No, this post has nothing to do with the US Navy, who are sometimes known as squids. Nor does it have to do with the repeal of the US military’s Don’t Ask, Don’t Tell policy, which became official yesterday, allowing serving men and women to be openly gay. According to the New York Times, the US Marine Corps has been the first out the gate to recruit gays and lesbians. As the Times put it, “Although Marines pride themselves on being the most testosterone-fueled of the services, they also ferociously promote their view of themselves as the best. With the law now changed, the Marines appear determined to prove that they will be better than the Army, Navy, Air Force and Coast Guard in recruiting gay, lesbian and bisexual service members.” Which is all to the good, in Mad Padre’s opinion. It’s actually quite gratifying that the USMC is following in the Canadian military’s footsteps in this area. Think of it as military evolution.
Actually, this post is about another NYT story that caught my eye today, about a certain species of deep sea squid, octopoteuthis deletron, which don’t ask their prospective mate’s sex before, well, mating. “Male squid, for example, pay no attention to the sex of other squid. Understandably so. They live alone in the dark, males and females are hard to tell apart, and only occasionally do squids pass in the night. Far better to risk wasting a few million sperm than to miss out on a chance to reproduce.”
Theologically the story is interesting because it led me to think about the doctrine of creation, where, as Karl Barth and others have insisted, good theology starts. Apparently octopoteuthis deletron is one of many species, including of mammals (dolphins and bonobos) that are indifferent as to the gender of their sexual partners. Besides certain and oft-debated biblical warrants, the Christian disapproval of homsexuality is grounded on the belief that it the practice is unnatural, since the revelation of nature, if we accept that nature is God’s handiwork, seems to testify that God created life male and female and intended the sexes to complement one another. The behaviour of this diminutive species of squid, and of other animals mentioned in the NYT article, seems to make that argument a tad blurry.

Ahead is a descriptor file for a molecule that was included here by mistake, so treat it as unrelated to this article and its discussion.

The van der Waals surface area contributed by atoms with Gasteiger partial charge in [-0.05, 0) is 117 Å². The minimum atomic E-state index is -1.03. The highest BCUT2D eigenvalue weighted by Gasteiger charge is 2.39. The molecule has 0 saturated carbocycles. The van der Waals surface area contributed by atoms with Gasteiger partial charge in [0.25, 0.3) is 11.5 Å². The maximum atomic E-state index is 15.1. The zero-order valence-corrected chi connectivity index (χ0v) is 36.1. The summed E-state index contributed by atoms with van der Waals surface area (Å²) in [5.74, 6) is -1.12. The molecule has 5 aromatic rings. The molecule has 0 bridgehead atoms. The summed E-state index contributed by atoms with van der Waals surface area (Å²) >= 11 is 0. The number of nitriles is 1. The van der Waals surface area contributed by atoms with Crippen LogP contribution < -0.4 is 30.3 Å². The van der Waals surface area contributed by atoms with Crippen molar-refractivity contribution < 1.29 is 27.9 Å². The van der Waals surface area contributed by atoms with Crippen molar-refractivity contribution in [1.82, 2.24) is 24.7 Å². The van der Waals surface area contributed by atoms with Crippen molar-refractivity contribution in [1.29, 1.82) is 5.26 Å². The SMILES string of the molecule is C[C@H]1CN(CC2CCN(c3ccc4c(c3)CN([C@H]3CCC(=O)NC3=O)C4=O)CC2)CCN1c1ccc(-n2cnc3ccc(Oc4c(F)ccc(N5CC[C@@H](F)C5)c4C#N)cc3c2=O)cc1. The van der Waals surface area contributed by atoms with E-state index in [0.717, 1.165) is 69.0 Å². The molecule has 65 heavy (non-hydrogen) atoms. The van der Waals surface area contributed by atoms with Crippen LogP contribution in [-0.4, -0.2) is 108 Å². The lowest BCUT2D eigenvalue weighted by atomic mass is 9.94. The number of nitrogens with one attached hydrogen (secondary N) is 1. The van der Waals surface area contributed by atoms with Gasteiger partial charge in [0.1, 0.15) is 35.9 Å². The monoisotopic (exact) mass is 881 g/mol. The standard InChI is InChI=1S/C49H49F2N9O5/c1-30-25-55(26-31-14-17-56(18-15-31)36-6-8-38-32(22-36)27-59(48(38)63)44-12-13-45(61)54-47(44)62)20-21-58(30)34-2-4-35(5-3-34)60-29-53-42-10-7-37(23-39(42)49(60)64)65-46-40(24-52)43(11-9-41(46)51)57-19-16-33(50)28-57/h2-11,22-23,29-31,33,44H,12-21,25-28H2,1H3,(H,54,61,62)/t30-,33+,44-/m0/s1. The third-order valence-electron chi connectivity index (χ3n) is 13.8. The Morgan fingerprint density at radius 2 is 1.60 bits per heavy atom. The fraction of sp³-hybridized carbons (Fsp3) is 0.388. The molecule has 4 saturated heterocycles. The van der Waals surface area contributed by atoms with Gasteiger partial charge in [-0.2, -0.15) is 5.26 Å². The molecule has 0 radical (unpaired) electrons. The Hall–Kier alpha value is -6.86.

By the same token, those who use octopoteuthis deletron to argue that there is a natural warrant for same-sex behaviour may find themselves on shaky ground. Dr. Hendrik Hoving, one of the authors of the squid study, “was prepared for attention to the same-sex behavior and was ready for people to conflate squid and human behavior and announce the discovery of gay squid.
He fended off that notion, reiterating that the squid has no discernible sexual orientation, and that a tentacled invertebrate that shoots sperm into its mate’s flesh really has nothing to do with human behavior.”
Another biologist, Dr. Marlene Zuk, is quoted in the NYT piece as saying that same-sex sex in the animal kingdon is a valid evolutionary strategy. “Don’t imagine that squid are stupid, Dr. Zuk said, at least about being squid. “The animal is not making a mistake. It’s not mistaken to deposit sperm with another male,” because somehow, the behavior works, or natural selection would have eradicated the behavior or the squid.
And, she said, “we still have squid.”
So, I’m not sure that the squid story supplies much theological ammunition one way or another. At best, nature can only offer limited insights into the creator’s intentions, as J.S Haldane once quipped when he said that God must be inordinately fond of beetles. If evolution is the outworking of creation, then it will do weird stuff as necessary (and if you think that the squid story is weird, google “traumatic insemination” and be prepared for nightmares). Perhaps all we can conclude from these two stories is that evolution is good for squid … and for militaries.